It was a vicious and perfect right lightning bolt to the jaw that dropped Julio Gonzalez for the third time. He looked gone. He was flat on his back and staring at the lights. Behind the right hand was the hard punching Light Heavyweight Julian “Mr. KO” Letterlough (R.I.P.). It seemed like it was all over in the tenth round.

Gonzalez refused to take no for an answer. “I never give up. That’s just something about me. I’m not going down without fighting until the end,” said Gonzalez of the fight.

He got up, survived and dropped Letterlough the very next round in what turned out to be an instant classic. There were a total of five knockdowns in a fight tabbed by many as “fight of the year” for 2001. To this day, the fight is regularly rebroadcast on ESPN. “Every time he landed the right hand he put me to sleep,” remembers Gonzalez. “The first two knockdowns were flash knockdowns but the third one was just tremendous.”

The 6’2” Huntington Beach native whose family had struggled to make it to Orange County from the beautiful and blazing Vizcaino desert in Baja California had finally broken through. “That’s when everybody started paying attention to me. It was that win that got me the Roy Jones fight,” Gonzalez (41-3, 25 KO’s) said.

In 2001, Roy Jones Jr. still had his superhuman instincts and blazing reflexes intact. He was considered by some as the top pound for pound fighter in the world. It was a packed house of over 19,000 at the Staples Center in Los Angeles that showed up to see Jones Jr. vs. Gonzalez along with Erik Morales taking on In Jin Chi. The roar of the crowd smothered Michael Buffer’s ring announcements. Gonzalez was there to rumble but Jones proved too fast, too athletic and too accurate. “I was trying to get him to fight my fight but he was too smart and incredibly fast,” Gonzalez said. Jones danced and countered his way to a unanimous decision win. “I did my best. I got knocked down three times and continued to fight,” Gonzalez said. It was disappointing, but that show of fortitude on his part eventually helped to earn him another title shot.

Dariusz Michalczewski was the undefeated WBO titleholder who was making an incredible 25th defense of his title. On October of 2003, in the German-Polish fighter’s own backyard, Gonzalez proceeded to defeat the European superstar. “I had a good plan on how to beat him and I was in the best shape of my life,” Gonzalez said. “I knew I’d have to win convincingly in order to take the title since it was his home turf.” It was a historic moment for boxing since Gonzalez became the first light heavyweight champion of Mexican descent.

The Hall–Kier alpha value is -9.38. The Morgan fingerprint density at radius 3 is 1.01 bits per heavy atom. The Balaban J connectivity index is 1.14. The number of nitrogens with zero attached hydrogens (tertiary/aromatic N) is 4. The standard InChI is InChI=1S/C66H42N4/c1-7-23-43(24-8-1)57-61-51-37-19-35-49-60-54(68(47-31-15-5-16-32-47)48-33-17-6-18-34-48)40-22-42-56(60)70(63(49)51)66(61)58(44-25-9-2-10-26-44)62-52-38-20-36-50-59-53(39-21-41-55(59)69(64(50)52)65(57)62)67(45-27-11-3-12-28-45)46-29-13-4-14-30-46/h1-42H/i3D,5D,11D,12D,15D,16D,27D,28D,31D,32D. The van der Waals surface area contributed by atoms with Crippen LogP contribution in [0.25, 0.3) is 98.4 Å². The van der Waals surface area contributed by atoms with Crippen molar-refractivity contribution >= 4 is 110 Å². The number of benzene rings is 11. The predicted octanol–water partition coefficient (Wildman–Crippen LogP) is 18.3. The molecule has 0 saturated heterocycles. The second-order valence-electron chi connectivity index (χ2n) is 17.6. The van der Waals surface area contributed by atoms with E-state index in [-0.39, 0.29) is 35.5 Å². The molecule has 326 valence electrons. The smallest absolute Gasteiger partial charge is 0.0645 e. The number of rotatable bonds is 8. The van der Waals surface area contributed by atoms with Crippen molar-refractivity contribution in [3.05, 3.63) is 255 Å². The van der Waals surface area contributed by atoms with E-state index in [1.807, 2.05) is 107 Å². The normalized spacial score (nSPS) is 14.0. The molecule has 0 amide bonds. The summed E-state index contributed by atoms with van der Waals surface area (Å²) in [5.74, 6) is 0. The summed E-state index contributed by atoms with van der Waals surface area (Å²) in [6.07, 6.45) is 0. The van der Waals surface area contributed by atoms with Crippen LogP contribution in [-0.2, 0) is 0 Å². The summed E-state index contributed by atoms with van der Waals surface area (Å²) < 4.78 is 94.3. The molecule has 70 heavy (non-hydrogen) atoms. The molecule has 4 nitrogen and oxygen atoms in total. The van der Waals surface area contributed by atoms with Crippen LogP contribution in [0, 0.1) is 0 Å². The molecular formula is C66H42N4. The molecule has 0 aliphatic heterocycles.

The taste of world title success didn’t last long since he lost the belt in his first defense to Zsolt Erdei. Again, Gonzalez had to fight in his opponent’s home turf of Germany. Gonzalez concedes that he lost the match without controversy. “I don’t think I studied Erdei well enough, he outboxed me and counterpunched me well. I don’t think my focus was totally there for that fight,” Gonzalez said. “He’s still the world champion. Maybe we’ll have a rematch sometime soon.”

After wins over Orlando Rivera, David Telesco and Montell Griffin, Gonzalez earned himself a third title shot in 2005 against Englishman Clinton Woods in Sheffield, England. Woods won a decision that Gonzalez felt was much closer than the scorecards indicated. “I have no excuses. He won. I felt it was very close. Having to fight in Europe made things more difficult for me but that’s the way it goes,” said Gonzalez.

Gonzalez, who is now thirty years old, is slowly working his way back into title contention under the Goossen Tutor Promotions banner. A title eliminator is in the works for the #2 ranked I.B.F. and #6 ranked W.B.C. contender. “Goossen Tutor is working on something. I really can’t talk about it right now,” Gonzalez said. “If I win, I’ll get a fourth title shot.”

Julio’s come a long way from the dusty town of Vizcaino that’s a stopover near the middle of the Baja Peninsula. His parents moved the family to La Habra where young Julio was introduced to boxing. “That’s where I put on my first boxing gloves. It was with Dave Martinez at the La Habra boxing club,” Gonzalez said. “If it wasn’t for him opening the doors and taking us to tournaments when we were kids, I don’t think I would’ve continued. He’s been a good trainer and a good friend. He’s influenced me a lot. ”

From the little Orange County gym, Gonzalez found success early as an amateur. “I represented Mexico in the 1996 Olympics and lost to Vassily Jirov who eventually won the gold medal and was awarded the most outstanding boxer award,” Gonzalez said.

After ten years as a professional, the father of two boys feels he’s achieved most of his goals. “Boxing has been good to me. I’m very happy with what I’ve done but I feel I can do a little more. I’m very close to another title shot,” Gonzalez said.  “I want to become a world champion again. That’s the goal for 2007.”

Once he ends his run in the sport, Gonzalez plans to give back to boxing. “I’d like to become a trainer. I think I have a lot of potential,” Gonzalez said. “I’d teach young fighters about giving it all they’ve got. I’d teach them to become the best they are capable of becoming and to always be satisfied with their performance as long as they give their best. That’s what it takes to be a real winner.”

If anyone knows about being a winner, it’s Julio.

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